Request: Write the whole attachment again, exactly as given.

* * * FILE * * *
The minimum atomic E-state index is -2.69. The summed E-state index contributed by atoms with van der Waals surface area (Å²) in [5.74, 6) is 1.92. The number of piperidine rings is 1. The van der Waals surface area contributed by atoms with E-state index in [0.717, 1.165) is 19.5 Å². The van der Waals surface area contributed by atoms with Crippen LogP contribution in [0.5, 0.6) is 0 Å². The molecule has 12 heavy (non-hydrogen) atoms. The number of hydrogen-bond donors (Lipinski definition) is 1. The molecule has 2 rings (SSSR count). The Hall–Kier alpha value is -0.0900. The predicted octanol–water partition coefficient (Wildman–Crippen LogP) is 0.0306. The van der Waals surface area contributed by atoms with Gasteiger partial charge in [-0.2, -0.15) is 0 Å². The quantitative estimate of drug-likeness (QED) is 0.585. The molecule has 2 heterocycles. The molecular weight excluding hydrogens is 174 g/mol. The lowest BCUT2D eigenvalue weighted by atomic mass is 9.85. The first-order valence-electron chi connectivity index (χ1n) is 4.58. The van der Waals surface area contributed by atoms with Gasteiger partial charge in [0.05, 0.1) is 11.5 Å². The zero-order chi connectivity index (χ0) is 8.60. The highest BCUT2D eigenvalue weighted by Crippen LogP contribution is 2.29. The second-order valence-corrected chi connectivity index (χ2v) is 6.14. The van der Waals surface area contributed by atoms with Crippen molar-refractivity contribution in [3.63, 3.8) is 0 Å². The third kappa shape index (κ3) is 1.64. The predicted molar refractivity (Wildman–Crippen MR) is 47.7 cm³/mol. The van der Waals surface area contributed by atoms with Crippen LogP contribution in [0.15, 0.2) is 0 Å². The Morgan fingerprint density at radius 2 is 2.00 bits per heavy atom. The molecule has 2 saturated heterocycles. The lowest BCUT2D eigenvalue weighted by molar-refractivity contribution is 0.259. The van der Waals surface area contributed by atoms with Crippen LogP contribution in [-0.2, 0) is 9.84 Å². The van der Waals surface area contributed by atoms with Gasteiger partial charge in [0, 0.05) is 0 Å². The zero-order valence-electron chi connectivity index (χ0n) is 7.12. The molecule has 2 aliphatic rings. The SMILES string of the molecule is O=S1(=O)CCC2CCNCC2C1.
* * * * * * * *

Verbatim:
The minimum atomic E-state index is -2.69. The summed E-state index contributed by atoms with van der Waals surface area (Å²) in [5.74, 6) is 1.92. The number of piperidine rings is 1. The van der Waals surface area contributed by atoms with E-state index in [0.717, 1.165) is 19.5 Å². The van der Waals surface area contributed by atoms with Crippen LogP contribution in [0.5, 0.6) is 0 Å². The molecule has 12 heavy (non-hydrogen) atoms. The number of hydrogen-bond donors (Lipinski definition) is 1. The molecule has 2 rings (SSSR count). The Hall–Kier alpha value is -0.0900. The predicted octanol–water partition coefficient (Wildman–Crippen LogP) is 0.0306. The van der Waals surface area contributed by atoms with Gasteiger partial charge in [-0.2, -0.15) is 0 Å². The quantitative estimate of drug-likeness (QED) is 0.585. The molecule has 2 heterocycles. The molecular weight excluding hydrogens is 174 g/mol. The lowest BCUT2D eigenvalue weighted by atomic mass is 9.85. The first-order valence-electron chi connectivity index (χ1n) is 4.58. The van der Waals surface area contributed by atoms with Gasteiger partial charge in [0.05, 0.1) is 11.5 Å². The zero-order chi connectivity index (χ0) is 8.60. The highest BCUT2D eigenvalue weighted by Crippen LogP contribution is 2.29. The second-order valence-corrected chi connectivity index (χ2v) is 6.14. The van der Waals surface area contributed by atoms with Crippen molar-refractivity contribution in [3.63, 3.8) is 0 Å². The third kappa shape index (κ3) is 1.64. The predicted molar refractivity (Wildman–Crippen MR) is 47.7 cm³/mol. The van der Waals surface area contributed by atoms with Crippen LogP contribution in [0.15, 0.2) is 0 Å². The Morgan fingerprint density at radius 2 is 2.00 bits per heavy atom. The molecule has 2 saturated heterocycles. The lowest BCUT2D eigenvalue weighted by molar-refractivity contribution is 0.259. The van der Waals surface area contributed by atoms with Crippen LogP contribution in [-0.2, 0) is 9.84 Å². The van der Waals surface area contributed by atoms with Gasteiger partial charge in [0, 0.05) is 0 Å². The zero-order valence-electron chi connectivity index (χ0n) is 7.12. The molecule has 2 aliphatic rings. The SMILES string of the molecule is O=S1(=O)CCC2CCNCC2C1.